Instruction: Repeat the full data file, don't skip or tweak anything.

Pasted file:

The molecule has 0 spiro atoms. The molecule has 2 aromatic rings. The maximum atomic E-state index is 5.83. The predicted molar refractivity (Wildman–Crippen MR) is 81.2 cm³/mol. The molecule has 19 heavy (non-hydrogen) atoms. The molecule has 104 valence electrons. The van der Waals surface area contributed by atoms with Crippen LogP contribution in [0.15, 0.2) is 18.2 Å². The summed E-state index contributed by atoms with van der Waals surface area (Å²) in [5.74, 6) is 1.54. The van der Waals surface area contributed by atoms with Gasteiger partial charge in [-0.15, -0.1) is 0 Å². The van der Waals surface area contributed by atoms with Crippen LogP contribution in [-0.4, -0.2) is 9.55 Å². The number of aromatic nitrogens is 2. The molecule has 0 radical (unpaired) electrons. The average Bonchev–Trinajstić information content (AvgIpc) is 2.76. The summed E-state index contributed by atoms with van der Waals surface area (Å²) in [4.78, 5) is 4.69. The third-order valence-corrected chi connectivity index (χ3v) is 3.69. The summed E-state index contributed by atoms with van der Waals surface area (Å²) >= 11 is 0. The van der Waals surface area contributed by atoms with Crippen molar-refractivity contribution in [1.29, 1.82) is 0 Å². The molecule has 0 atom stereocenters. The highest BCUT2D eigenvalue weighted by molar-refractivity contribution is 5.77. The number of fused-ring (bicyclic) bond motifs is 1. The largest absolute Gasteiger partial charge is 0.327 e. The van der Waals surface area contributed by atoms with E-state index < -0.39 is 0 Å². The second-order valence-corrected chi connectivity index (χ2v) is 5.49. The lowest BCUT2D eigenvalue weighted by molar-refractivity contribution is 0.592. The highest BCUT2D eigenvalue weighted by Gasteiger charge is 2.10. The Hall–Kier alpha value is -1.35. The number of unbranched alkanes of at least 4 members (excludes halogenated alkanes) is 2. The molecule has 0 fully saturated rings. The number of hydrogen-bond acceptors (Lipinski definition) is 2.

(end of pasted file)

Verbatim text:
The molecule has 0 spiro atoms. The molecule has 2 aromatic rings. The maximum atomic E-state index is 5.83. The predicted molar refractivity (Wildman–Crippen MR) is 81.2 cm³/mol. The molecule has 19 heavy (non-hydrogen) atoms. The molecule has 104 valence electrons. The van der Waals surface area contributed by atoms with Crippen LogP contribution in [0.15, 0.2) is 18.2 Å². The summed E-state index contributed by atoms with van der Waals surface area (Å²) in [5.74, 6) is 1.54. The van der Waals surface area contributed by atoms with Gasteiger partial charge in [-0.15, -0.1) is 0 Å². The van der Waals surface area contributed by atoms with Crippen LogP contribution in [-0.4, -0.2) is 9.55 Å². The number of aromatic nitrogens is 2. The molecule has 0 radical (unpaired) electrons. The average Bonchev–Trinajstić information content (AvgIpc) is 2.76. The summed E-state index contributed by atoms with van der Waals surface area (Å²) in [4.78, 5) is 4.69. The third-order valence-corrected chi connectivity index (χ3v) is 3.69. The summed E-state index contributed by atoms with van der Waals surface area (Å²) >= 11 is 0. The van der Waals surface area contributed by atoms with Crippen molar-refractivity contribution in [1.29, 1.82) is 0 Å². The molecule has 0 atom stereocenters. The highest BCUT2D eigenvalue weighted by molar-refractivity contribution is 5.77. The number of fused-ring (bicyclic) bond motifs is 1. The largest absolute Gasteiger partial charge is 0.327 e. The van der Waals surface area contributed by atoms with E-state index < -0.39 is 0 Å². The second-order valence-corrected chi connectivity index (χ2v) is 5.49. The lowest BCUT2D eigenvalue weighted by molar-refractivity contribution is 0.592. The highest BCUT2D eigenvalue weighted by Gasteiger charge is 2.10. The Hall–Kier alpha value is -1.35. The number of unbranched alkanes of at least 4 members (excludes halogenated alkanes) is 2. The molecule has 0 fully saturated rings. The number of hydrogen-bond acceptors (Lipinski definition) is 2.